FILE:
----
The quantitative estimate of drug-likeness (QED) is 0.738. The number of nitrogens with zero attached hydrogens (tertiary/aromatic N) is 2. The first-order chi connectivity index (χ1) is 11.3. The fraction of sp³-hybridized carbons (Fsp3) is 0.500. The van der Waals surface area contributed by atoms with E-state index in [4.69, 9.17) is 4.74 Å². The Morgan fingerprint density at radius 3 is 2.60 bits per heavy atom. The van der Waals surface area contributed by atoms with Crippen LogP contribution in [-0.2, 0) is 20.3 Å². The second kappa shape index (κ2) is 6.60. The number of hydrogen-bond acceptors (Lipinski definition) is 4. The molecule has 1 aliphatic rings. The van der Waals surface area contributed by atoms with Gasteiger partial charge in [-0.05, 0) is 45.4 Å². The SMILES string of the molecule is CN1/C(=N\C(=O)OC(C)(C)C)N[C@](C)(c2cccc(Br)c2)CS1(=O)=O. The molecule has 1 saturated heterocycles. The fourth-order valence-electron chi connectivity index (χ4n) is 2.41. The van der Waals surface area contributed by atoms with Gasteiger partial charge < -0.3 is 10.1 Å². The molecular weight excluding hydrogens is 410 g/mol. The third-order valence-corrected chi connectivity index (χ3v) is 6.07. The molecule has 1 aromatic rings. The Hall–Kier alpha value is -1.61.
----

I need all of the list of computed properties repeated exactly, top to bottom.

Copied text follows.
The quantitative estimate of drug-likeness (QED) is 0.738. The number of nitrogens with zero attached hydrogens (tertiary/aromatic N) is 2. The first-order chi connectivity index (χ1) is 11.3. The fraction of sp³-hybridized carbons (Fsp3) is 0.500. The van der Waals surface area contributed by atoms with E-state index in [4.69, 9.17) is 4.74 Å². The Morgan fingerprint density at radius 3 is 2.60 bits per heavy atom. The van der Waals surface area contributed by atoms with Crippen LogP contribution in [-0.2, 0) is 20.3 Å². The second kappa shape index (κ2) is 6.60. The number of hydrogen-bond acceptors (Lipinski definition) is 4. The molecule has 1 aliphatic rings. The van der Waals surface area contributed by atoms with Gasteiger partial charge in [-0.05, 0) is 45.4 Å². The SMILES string of the molecule is CN1/C(=N\C(=O)OC(C)(C)C)N[C@](C)(c2cccc(Br)c2)CS1(=O)=O. The molecule has 1 saturated heterocycles. The fourth-order valence-electron chi connectivity index (χ4n) is 2.41. The van der Waals surface area contributed by atoms with Gasteiger partial charge < -0.3 is 10.1 Å². The molecular weight excluding hydrogens is 410 g/mol. The third-order valence-corrected chi connectivity index (χ3v) is 6.07. The molecule has 1 aromatic rings. The Hall–Kier alpha value is -1.61.